Is your mobile giving you tech-neck wrinkles?

Yes, it's real. It’s even affecting millennials who are seeking out fillers to fix the deep lines appearing in the skin of their throats as a result of constantly looking down at their devices.

We’ve been warned repeatedly by chiros, physios and other health professionals about the dangers of muscular-skeletal neck strain or damage as a result of constantly looking down and locked in a perpetual gaze at our various screens, but if it’s also prematurely ageing us, many women might now sit up straight and take note.

Yep, that’s right, because by keeping your neck bent as you look at your phone or your keyboard you can cause deep lines and sagging in the skin of your neck.

This has led to a rise in women of all ages, even in the millennial generation, to seek out cosmetic solutions for their tech-neck lines and wrinkles in the form of fillers. This involves injecting filler into key areas to plump out deep lines and stimulate collagen production in the neck.

“Lines in the neck used to be a concern for ageing patients over time,” British aesthetician and resident cosmetic doctor on TV show Body Fixers Dr Tijion Esho told Femail about the trend.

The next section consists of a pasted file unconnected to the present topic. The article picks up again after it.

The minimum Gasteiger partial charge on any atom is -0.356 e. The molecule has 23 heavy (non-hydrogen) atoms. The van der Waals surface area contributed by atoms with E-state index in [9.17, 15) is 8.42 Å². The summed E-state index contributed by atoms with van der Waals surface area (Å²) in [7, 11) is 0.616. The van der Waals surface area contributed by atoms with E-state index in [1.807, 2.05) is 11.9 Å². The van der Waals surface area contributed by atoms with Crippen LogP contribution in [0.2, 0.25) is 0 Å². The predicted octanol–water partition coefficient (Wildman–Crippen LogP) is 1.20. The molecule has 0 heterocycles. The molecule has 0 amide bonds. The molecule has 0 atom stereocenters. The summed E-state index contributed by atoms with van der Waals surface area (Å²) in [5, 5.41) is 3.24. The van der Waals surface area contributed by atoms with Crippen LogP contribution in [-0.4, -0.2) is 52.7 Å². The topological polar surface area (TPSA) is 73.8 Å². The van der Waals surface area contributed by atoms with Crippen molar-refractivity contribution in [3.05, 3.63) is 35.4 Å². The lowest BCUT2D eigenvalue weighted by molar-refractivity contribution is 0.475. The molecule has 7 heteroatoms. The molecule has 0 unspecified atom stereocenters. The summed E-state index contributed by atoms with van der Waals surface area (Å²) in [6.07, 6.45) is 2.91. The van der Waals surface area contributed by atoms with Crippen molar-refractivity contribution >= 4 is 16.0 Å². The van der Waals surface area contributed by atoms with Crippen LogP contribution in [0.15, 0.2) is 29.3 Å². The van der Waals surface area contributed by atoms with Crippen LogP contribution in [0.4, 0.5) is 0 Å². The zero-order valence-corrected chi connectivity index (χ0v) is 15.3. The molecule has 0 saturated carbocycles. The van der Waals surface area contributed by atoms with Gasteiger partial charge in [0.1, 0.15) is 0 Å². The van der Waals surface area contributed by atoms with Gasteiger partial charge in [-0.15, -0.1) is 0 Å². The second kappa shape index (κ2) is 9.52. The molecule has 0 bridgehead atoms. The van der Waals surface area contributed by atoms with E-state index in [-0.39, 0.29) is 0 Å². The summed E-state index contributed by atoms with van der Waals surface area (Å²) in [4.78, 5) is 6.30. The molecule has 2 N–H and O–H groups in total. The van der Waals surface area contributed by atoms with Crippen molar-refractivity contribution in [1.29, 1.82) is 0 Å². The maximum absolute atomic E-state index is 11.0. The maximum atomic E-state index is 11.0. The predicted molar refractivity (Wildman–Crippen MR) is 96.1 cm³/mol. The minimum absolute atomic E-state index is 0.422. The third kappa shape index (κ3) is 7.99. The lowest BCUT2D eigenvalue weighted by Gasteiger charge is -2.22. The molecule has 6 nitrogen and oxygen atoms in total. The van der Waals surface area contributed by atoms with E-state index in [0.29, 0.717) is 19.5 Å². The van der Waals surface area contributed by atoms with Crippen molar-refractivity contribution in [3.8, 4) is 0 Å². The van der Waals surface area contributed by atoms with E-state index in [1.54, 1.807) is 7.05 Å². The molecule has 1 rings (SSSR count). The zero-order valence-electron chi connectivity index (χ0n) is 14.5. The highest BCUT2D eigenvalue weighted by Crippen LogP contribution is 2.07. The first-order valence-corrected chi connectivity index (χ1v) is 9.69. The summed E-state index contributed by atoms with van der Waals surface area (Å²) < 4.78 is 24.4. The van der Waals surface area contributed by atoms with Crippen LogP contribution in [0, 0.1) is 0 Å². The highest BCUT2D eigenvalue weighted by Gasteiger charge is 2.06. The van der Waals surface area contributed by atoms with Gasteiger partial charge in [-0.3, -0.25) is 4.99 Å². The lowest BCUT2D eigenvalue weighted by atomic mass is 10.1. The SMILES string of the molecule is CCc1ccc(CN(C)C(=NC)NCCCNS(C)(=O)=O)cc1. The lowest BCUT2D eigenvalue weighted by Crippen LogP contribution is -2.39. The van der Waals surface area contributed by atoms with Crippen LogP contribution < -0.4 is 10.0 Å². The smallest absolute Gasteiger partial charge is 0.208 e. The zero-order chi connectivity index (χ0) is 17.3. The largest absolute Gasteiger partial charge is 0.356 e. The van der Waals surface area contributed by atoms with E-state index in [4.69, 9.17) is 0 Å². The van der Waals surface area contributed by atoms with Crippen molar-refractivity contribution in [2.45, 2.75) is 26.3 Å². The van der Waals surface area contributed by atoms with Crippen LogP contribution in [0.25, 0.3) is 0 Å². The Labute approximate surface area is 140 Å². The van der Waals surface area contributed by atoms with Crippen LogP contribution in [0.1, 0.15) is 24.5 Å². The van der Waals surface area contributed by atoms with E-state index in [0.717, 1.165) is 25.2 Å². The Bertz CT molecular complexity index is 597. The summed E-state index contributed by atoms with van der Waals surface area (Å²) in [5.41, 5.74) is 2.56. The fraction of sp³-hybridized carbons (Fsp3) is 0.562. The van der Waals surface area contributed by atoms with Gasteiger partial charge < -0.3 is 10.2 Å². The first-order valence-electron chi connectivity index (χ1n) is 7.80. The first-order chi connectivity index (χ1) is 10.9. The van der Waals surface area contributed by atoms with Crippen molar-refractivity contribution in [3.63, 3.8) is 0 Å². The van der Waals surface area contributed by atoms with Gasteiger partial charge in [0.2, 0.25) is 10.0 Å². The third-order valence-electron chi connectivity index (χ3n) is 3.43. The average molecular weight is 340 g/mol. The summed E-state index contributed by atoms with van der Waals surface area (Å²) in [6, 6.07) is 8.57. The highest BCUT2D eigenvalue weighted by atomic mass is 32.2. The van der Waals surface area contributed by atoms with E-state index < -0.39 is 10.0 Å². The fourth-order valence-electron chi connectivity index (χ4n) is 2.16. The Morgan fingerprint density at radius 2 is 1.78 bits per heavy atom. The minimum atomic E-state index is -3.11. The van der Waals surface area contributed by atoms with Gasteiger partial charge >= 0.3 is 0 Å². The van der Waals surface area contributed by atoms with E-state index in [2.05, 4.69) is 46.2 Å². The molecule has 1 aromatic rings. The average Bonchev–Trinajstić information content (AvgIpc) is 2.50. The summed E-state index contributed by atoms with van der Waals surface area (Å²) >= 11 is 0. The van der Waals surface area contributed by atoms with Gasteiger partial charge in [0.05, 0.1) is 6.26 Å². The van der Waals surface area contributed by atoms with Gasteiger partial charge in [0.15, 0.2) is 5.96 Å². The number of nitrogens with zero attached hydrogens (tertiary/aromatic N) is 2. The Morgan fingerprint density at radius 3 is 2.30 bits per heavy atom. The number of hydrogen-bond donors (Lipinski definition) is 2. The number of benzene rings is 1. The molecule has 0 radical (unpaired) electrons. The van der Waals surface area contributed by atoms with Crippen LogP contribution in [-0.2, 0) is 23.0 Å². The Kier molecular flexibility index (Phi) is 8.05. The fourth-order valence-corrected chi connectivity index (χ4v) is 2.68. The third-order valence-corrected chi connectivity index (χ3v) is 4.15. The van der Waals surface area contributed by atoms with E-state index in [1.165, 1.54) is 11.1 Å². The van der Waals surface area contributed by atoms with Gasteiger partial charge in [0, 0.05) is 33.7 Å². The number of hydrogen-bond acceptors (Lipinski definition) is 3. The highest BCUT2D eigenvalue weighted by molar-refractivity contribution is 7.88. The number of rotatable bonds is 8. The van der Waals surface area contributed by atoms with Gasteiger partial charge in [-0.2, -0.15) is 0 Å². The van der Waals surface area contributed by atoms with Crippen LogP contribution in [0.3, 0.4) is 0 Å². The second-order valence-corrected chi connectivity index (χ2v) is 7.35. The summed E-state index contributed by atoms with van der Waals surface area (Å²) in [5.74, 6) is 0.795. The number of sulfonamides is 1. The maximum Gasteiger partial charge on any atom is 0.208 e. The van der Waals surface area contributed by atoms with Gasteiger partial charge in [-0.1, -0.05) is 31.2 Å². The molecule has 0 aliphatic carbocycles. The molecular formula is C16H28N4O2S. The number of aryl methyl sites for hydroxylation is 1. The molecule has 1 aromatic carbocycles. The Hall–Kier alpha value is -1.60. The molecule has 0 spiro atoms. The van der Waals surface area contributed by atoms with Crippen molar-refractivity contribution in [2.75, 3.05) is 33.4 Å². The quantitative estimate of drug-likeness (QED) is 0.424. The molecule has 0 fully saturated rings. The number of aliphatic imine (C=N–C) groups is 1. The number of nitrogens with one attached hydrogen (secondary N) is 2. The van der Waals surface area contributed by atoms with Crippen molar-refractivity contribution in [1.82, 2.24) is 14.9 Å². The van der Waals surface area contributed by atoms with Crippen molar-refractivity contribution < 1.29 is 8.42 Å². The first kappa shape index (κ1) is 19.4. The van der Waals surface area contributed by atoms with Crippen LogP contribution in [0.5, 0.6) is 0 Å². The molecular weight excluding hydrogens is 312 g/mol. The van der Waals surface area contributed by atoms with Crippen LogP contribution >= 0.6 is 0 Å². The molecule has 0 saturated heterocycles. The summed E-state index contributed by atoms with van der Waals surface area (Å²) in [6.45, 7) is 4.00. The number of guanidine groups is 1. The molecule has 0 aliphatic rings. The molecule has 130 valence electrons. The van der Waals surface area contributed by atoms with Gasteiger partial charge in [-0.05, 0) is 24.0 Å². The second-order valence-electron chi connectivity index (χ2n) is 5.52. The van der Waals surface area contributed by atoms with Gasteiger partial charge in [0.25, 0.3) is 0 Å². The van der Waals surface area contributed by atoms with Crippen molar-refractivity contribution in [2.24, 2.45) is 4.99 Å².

“Now, as a new generation use more and more technology, the position we hold our necks in continuously can bring about the early onset of these lines known as 'tech neck'.

The increase in demand for 'neck filler' comes as new research from data analytics firm Nielson shows shockingly that the average smartphone users looks at their handset around 150 times a day, Femail revealed.

According to the report, adults now spend almost half of their waking hours interacting with social media, watching television, or playing video games, amounting to some 11 hours of screen time per day, with young adults aged 18 to 34 reportedly spending the largest percentage of time using TV-connected and digital devices, Femail reported.

Next time you reach for your device, have it in mind to hold it out in front of you so you are looking straight ahead at it, not down, for the health of your neck, both inside and out.

Check out the story at Femail and Metro UK

 

 

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